To the uninitiated, the Southern Caribbean island of Grenada is better known for its political history than it is for being a vacation paradise. (U.S. troops intervened in a coup during President Reagan's administration, at the time a controversial volley in the Cold War.) But for the tourists pouring in to explore its numerous beaches or hike its mountainous rainforests via the island's increasing cruise business -- on a recent day, five ships were docked at the capital of St. George's -- such associations belong in the past. So, too, does Hurricane Ivan, which damaged 90 percent of Grenada's buildings, destroyed 85 percent of its nutmeg trees, and left more than half the population homeless in September 2004.
Nearly 15 years later, St. George's is as colorful and charming as ever. Restaurants, tourist attractions and hotels are back in business -- in many cases refurbished and looking even better than they did before.
Visitors can still bask in the sun on the wide, white-sand Grand Anse Beach, visit the Mona monkeys that live near Grand Etang National Park, or enjoy a lazy waterfront lunch along the horseshoe-shaped Carenage harbor. Take advantage of Grenada's topography and work up a sweat as you hike to one of the island's multi-tiered waterfalls; then, cool off with a relaxing swim in the chilled waters. Make sure to sample some of the diverse, wonderfully seasoned cuisine, befitting Grenada's "Isle of Spice" nickname. At St. George's market, you'll find ginger, cinnamon, mace, turmeric and nutmeg sharing space with coconuts, bananas and more exotic fruit, such as star-shaped carambola.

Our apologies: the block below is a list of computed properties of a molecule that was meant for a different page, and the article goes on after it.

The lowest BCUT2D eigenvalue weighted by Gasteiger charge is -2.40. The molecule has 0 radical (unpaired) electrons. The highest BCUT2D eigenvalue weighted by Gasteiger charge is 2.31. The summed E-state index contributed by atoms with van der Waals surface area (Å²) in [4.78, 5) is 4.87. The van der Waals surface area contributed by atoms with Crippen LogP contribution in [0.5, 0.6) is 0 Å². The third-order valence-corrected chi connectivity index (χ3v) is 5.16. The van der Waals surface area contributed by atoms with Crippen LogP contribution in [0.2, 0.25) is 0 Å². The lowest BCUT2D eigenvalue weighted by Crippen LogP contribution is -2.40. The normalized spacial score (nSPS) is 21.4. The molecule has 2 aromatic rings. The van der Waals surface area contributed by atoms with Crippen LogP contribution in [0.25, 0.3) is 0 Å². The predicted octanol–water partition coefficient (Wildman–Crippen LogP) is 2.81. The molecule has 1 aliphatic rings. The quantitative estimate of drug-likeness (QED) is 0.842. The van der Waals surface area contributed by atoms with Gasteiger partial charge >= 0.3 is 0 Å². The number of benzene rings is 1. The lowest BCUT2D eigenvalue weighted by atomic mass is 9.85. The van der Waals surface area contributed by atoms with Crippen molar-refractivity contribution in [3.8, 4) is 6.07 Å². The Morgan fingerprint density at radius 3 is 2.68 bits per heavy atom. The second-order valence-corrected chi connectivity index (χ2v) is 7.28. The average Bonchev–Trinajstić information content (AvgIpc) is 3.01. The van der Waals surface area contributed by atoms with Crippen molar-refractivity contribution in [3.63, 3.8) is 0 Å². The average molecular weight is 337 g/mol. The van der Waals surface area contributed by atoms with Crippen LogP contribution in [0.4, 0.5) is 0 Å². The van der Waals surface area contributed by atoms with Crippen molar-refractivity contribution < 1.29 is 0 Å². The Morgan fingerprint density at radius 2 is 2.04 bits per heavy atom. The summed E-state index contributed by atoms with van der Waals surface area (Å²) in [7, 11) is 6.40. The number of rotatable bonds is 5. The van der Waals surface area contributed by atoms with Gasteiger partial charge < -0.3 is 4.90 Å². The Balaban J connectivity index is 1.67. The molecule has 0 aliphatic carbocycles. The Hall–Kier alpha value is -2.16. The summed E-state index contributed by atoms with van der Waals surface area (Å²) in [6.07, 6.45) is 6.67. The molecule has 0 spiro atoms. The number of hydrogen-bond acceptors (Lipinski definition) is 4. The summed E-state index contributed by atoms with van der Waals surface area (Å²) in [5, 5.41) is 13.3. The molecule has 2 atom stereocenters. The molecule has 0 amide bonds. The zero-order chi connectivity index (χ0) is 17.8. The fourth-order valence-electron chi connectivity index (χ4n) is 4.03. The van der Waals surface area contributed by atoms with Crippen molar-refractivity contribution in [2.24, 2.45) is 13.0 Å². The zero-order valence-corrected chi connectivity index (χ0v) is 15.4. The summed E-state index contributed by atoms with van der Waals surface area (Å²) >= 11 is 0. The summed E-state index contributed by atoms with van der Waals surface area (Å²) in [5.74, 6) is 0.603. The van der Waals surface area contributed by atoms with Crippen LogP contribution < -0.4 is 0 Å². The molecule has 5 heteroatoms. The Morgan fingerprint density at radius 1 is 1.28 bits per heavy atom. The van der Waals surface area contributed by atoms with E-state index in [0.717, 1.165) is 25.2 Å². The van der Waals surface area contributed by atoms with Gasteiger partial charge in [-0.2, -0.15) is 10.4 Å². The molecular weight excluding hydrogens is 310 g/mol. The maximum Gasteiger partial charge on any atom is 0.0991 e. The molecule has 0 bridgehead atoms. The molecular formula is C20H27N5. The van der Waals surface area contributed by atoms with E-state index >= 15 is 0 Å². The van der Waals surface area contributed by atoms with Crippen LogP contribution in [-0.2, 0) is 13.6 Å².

Grenada's famous nutmeg industry is still recovering from the 2004 hurricane; the trees take between seven and 15 years to mature enough to bear fruit. But interested visitors can still tour spice plantations and processing stations to learn about the hardy new varieties of nutmeg trees that are being planted -- varieties that will hopefully survive the next big storm. Or tour River Antoine Estate, a rum distillery that still uses a 19th-century water wheel to produce 152-proof liquor, considered too strong for visitors to bring home on a plane. Either way, the natural bounty of one of the Caribbean's friendliest islands will entice those searching for eco-tourism adventures or laze-the-day-away relaxation. Grenada truly has assets to fulfill both.
Most ships dock at the Melville Street Cruise Terminal, which exits through the Esplanade Shopping Mall and then out into downtown St. George's. Other (mostly smaller) ships dock nearby at the Carenage, a horseshoe-shaped waterfront area with shops and restaurants.
Those docked at the Melville Street Cruise Terminal are within walking distance of the major sights of St. George's, including the Grenada National Museum, Market Square and several pretty churches. The Carenage and the city's forts are just a quick cab ride (or, in the case of Fort George, a steep walk) away. Those docked at the Carenage can enjoy the area's duty-free shops and waterfront restaurants or walk to nearby St. George's.
Busy port days bring up to three ships, but the vibe here, while bustling, lacks the hustle of some islands. The world-famous Grand Anse Beach is only a 10-minute cab ride away from the port. Many of Grenada's hotels are located at Grand Anse, as are numerous water-sports operators who can help you arrange activities such as diving, snorkeling, windsurfing, parasailing and kayaking.